Today, as an experiment, I attempted to fix a Debian bug while on the train to work.

I use a 3G card from in my Lenovo Thinkpad x121e, and my commute is from Southampton Central to Fleet (changing at Winchester) - just under an hour. 3G coverage is not 100%, but tends to be better around the major stops.

  • First, I found a bug. I used to browse for a relatively simple RC bug, and found bug #674992 in actionaz. The fix was outlined in the report already, so there was very little thinking required.
  • Next, I confirmed the FTBFS using cowbuilder. Unfortunately, this required downloading roughly 120MB of dependencies - I have 1GB of data per month, but I couldn't afford to do this every day. I was lucky in that I was near Basingstoke at the time, so had a good HSDPA signal to get the bulk of this. The build had failed before I reached Fleet.
  • In the background, I updated debian/control and debian/changelog with the fix. I was able to set off the build, but had to suspend the laptop until lunchtime before it could finish. Cowbuilder needed to download only a few extra build-deps, as the vast majority were cached from the initial run.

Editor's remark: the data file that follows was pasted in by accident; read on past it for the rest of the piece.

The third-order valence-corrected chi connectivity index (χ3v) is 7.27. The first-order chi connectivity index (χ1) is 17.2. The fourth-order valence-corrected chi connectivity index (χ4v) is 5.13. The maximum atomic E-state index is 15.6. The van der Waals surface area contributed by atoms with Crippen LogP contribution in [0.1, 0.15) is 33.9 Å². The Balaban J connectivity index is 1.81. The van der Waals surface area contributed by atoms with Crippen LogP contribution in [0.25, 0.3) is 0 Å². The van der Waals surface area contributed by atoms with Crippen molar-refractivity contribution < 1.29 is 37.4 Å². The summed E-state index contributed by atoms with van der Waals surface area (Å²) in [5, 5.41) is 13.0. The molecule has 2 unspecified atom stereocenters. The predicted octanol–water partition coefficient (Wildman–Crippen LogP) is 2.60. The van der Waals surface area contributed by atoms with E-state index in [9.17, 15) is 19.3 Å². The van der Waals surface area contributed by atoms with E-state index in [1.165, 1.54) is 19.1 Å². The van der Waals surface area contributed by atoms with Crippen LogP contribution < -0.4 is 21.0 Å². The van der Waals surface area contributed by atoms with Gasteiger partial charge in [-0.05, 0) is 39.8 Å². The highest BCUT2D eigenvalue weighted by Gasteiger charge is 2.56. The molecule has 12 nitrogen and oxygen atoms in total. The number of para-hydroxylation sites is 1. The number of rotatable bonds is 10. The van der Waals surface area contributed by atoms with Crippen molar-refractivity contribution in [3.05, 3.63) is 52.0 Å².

• On the train home, I checked over the result, signed it and uploaded. In this instance, the built package was small enough to upload, but I could see this being a problem with others.
  • Finally, I sent the nmudiff, although that was delayed briefly by a drop in connectivity before Southampton Airport.

Thoughts: firstly, part of me is amazed that this is possible. Secondly, there could be a case for a local Debian mirror on my laptop. Otherwise, an interesting experimental extension to UDD would be "Required bandwidth" - the sum of the recursive build-dependencies plus the upload size of the diff/binaries.